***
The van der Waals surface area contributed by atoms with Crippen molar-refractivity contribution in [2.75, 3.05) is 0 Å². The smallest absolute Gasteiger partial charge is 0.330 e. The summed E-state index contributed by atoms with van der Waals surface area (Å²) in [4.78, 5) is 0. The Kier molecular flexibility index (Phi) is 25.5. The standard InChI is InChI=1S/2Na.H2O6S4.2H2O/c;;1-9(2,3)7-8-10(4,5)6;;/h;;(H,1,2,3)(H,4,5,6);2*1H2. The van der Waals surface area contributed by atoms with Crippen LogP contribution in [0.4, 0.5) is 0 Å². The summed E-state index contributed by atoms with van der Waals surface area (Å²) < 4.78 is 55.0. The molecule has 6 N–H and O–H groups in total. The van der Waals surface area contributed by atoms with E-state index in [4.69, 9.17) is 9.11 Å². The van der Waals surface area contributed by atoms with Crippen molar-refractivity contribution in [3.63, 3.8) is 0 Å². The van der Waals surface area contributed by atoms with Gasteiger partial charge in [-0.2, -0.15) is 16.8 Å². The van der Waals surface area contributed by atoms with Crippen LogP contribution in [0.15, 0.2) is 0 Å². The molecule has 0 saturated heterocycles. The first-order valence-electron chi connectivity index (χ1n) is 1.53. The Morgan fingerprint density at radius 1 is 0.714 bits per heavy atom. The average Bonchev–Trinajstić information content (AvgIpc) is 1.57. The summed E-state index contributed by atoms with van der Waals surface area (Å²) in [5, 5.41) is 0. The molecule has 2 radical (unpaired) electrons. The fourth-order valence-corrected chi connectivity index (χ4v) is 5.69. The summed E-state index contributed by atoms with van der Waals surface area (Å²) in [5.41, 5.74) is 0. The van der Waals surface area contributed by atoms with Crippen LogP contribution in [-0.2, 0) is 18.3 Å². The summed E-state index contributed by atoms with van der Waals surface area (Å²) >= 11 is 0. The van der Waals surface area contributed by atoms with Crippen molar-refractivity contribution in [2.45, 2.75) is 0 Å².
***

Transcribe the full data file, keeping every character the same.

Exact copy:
The van der Waals surface area contributed by atoms with Crippen molar-refractivity contribution in [2.75, 3.05) is 0 Å². The smallest absolute Gasteiger partial charge is 0.330 e. The summed E-state index contributed by atoms with van der Waals surface area (Å²) in [4.78, 5) is 0. The Kier molecular flexibility index (Phi) is 25.5. The standard InChI is InChI=1S/2Na.H2O6S4.2H2O/c;;1-9(2,3)7-8-10(4,5)6;;/h;;(H,1,2,3)(H,4,5,6);2*1H2. The van der Waals surface area contributed by atoms with Crippen LogP contribution in [0.4, 0.5) is 0 Å². The summed E-state index contributed by atoms with van der Waals surface area (Å²) < 4.78 is 55.0. The molecule has 6 N–H and O–H groups in total. The van der Waals surface area contributed by atoms with E-state index in [4.69, 9.17) is 9.11 Å². The van der Waals surface area contributed by atoms with Crippen molar-refractivity contribution in [3.63, 3.8) is 0 Å². The van der Waals surface area contributed by atoms with Gasteiger partial charge in [-0.2, -0.15) is 16.8 Å². The van der Waals surface area contributed by atoms with Crippen LogP contribution in [0.15, 0.2) is 0 Å². The molecule has 0 saturated heterocycles. The first-order valence-electron chi connectivity index (χ1n) is 1.53. The Morgan fingerprint density at radius 1 is 0.714 bits per heavy atom. The average Bonchev–Trinajstić information content (AvgIpc) is 1.57. The summed E-state index contributed by atoms with van der Waals surface area (Å²) in [5, 5.41) is 0. The molecule has 2 radical (unpaired) electrons. The fourth-order valence-corrected chi connectivity index (χ4v) is 5.69. The summed E-state index contributed by atoms with van der Waals surface area (Å²) in [5.41, 5.74) is 0. The van der Waals surface area contributed by atoms with Crippen LogP contribution in [-0.2, 0) is 18.3 Å². The summed E-state index contributed by atoms with van der Waals surface area (Å²) >= 11 is 0. The van der Waals surface area contributed by atoms with Crippen molar-refractivity contribution in [2.45, 2.75) is 0 Å².